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On the Second-best Policy of Household's Waste Recycling

  • Takayoshi Shinkuma

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    This study analyzes the second-best household's waste recycling policy. If we assume the first-best economy with no illegal disposal or transaction costs, then unit pricing, an advance disposal fee and a recycling subsidy are required in order to achieve the social optimum such that both the sum of unit pricing and an advance disposal fee and the sum of unit pricing and a recycling subsidy are equal to the marginal disposal cost. Furthermore, the first-best outcome can also be obtained by a producer take-back requirement system. In the real economy, however, various factors prevent the first-best optimal outcome. In this study we consider two factors, one being the transaction cost associated with a recycling subsidy (or refund) and the other being illegal disposal by the consumer. If a recycling subsidy (or a deposit-refund system) is adopted, a transaction cost associated with it will be generated. Alternatively, if unit pricing is adopted, some of the consumed goods may be disposed of illegally. We show the complete trade-off between unit pricing and a recycling subsidy. In other words, we can not adopt unit pricing and a recycling subsidy simultaneously. As a result, there are three candidates for the second-best policy: unit pricing with an advance disposal fee, a deposit-refund system, and a producer take-back requirement system. Which of these three policies is the second-best policy will depend on the relative magnitude of the price of a recycled good and the marginal transaction cost associated with a recycling subsidy (or the refund in a deposit-refund system). Generally, if the price of a recycled good is positive and the marginal transaction cost is relatively high, unit pricing with an advance disposal fee is the second-best policy. However, where the price of a recycled good is negative and the marginal transaction cost is relatively high, a producer take-back requirement system is the second-best policy. Further, where the marginal transaction cost is relatively low, a deposit-refund system is the second-best policy, regardless of whether the price of a recycled good is positive or negative. Copyright Kluwer Academic Publishers 2003

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    File URL: http://hdl.handle.net/10.1023/A:1022842617469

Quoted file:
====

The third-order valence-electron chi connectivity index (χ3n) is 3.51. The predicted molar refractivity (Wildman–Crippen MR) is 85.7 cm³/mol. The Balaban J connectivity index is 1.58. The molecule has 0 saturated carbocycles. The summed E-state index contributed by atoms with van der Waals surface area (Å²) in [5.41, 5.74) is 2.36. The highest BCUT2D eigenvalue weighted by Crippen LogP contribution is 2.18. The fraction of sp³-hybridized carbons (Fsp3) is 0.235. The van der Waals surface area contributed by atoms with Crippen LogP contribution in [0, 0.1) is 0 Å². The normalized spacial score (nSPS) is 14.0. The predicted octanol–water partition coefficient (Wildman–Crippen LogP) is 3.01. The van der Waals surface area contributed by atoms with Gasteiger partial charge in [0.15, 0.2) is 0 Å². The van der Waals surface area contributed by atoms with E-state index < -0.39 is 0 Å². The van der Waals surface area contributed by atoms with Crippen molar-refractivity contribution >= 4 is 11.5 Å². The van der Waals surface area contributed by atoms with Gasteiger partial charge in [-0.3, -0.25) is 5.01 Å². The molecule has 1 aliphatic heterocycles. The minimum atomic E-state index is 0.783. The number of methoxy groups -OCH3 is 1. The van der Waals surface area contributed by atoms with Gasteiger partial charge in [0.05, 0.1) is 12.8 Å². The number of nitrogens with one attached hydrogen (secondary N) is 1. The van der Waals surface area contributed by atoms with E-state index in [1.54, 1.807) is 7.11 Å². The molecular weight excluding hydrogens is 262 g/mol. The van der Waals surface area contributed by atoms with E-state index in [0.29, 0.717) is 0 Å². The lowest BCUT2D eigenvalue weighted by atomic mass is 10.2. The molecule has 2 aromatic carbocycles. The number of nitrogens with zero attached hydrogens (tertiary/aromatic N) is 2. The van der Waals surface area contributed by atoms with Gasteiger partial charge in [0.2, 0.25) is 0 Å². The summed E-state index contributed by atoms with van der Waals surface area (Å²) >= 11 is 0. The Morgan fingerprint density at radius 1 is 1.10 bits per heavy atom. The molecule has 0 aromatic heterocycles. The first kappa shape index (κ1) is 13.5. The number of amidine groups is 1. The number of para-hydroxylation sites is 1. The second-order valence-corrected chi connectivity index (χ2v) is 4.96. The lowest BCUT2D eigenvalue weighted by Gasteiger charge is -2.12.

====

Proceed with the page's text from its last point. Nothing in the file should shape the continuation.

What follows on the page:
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    Article provided by European Association of Environmental and Resource Economists in its journal Environmental and Resource Economics.

    Volume (Year): 24 (2003)
    Issue (Month): 1 (January)
    Pages: 77-95

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    Handle: RePEc:kap:enreec:v:24:y:2003:i:1:p:77-95
    Contact details of provider: Web page: http://www.springerlink.com/link.asp?id=100263

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    1. Don Fullerton & Thomas C. Kinnaman, 1994. "Household Responses for Pricing Garbage by the Bag," NBER Working Papers 4670, National Bureau of Economic Research, Inc.
    2. repec:ltr:wpaper:1997.11 is not listed on IDEAS
    3. Don Fullerton & Thomas C. Kinnaman, 1993. "Garbage, Recycling, and Illicit Burning or Dumping," NBER Working Papers 4374, National Bureau of Economic Research, Inc.
    4. Fullerton, Don & Wu, Wenbo, 1998. "Policies for Green Design," Journal of Environmental Economics and Management, Elsevier, vol. 36(2), pages 131-148, September.
    5. Chongwoo Choe & Iain Fraser, 1997. "An Economic Analysis of Household Waste Management," Working Papers 1997.11, School of Economics, La Trobe University.
    6. Palmer, Karen & Sigman, Hilary & Walls, Margaret, 1997. "The Cost of Reducing Municipal Solid Waste," Journal of Environmental Economics and Management, Elsevier, vol. 33(2), pages 128-150, June.
    7. Palmer, Karen & Walls, Margaret, 1997. "Optimal policies for solid waste disposal Taxes, subsidies, and standards," Journal of Public Economics, Elsevier, vol. 65(2), pages 193-205, August.
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